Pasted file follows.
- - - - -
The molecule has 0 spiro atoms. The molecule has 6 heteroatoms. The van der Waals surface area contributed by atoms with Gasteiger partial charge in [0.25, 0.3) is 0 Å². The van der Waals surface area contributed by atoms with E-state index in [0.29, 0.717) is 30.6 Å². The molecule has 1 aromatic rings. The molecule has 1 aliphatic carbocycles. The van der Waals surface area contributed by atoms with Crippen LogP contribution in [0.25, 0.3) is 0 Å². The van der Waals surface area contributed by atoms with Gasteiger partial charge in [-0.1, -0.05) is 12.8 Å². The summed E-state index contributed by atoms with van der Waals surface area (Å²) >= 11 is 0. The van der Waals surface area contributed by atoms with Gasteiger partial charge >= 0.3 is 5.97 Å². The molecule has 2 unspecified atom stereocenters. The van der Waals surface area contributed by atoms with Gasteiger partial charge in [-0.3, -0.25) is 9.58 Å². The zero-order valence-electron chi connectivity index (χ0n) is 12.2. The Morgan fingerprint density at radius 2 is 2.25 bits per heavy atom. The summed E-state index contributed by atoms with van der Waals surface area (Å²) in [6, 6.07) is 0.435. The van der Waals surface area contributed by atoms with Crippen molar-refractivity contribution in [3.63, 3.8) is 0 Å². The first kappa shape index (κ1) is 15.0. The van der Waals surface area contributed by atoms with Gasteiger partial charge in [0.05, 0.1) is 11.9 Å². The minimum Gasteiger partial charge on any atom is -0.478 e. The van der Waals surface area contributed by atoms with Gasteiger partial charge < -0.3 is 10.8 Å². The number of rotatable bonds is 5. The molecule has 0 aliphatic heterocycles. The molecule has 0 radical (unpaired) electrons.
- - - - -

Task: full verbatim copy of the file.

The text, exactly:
The molecule has 0 spiro atoms. The molecule has 6 heteroatoms. The van der Waals surface area contributed by atoms with Gasteiger partial charge in [0.25, 0.3) is 0 Å². The van der Waals surface area contributed by atoms with E-state index in [0.29, 0.717) is 30.6 Å². The molecule has 1 aromatic rings. The molecule has 1 aliphatic carbocycles. The van der Waals surface area contributed by atoms with Crippen LogP contribution in [0.25, 0.3) is 0 Å². The van der Waals surface area contributed by atoms with Gasteiger partial charge in [-0.1, -0.05) is 12.8 Å². The summed E-state index contributed by atoms with van der Waals surface area (Å²) >= 11 is 0. The van der Waals surface area contributed by atoms with Gasteiger partial charge >= 0.3 is 5.97 Å². The molecule has 2 unspecified atom stereocenters. The van der Waals surface area contributed by atoms with Gasteiger partial charge in [-0.3, -0.25) is 9.58 Å². The zero-order valence-electron chi connectivity index (χ0n) is 12.2. The Morgan fingerprint density at radius 2 is 2.25 bits per heavy atom. The summed E-state index contributed by atoms with van der Waals surface area (Å²) in [6, 6.07) is 0.435. The van der Waals surface area contributed by atoms with Crippen molar-refractivity contribution in [3.63, 3.8) is 0 Å². The first kappa shape index (κ1) is 15.0. The van der Waals surface area contributed by atoms with Gasteiger partial charge in [0.05, 0.1) is 11.9 Å². The minimum Gasteiger partial charge on any atom is -0.478 e. The van der Waals surface area contributed by atoms with Gasteiger partial charge < -0.3 is 10.8 Å². The number of rotatable bonds is 5. The molecule has 0 aliphatic heterocycles. The molecule has 0 radical (unpaired) electrons.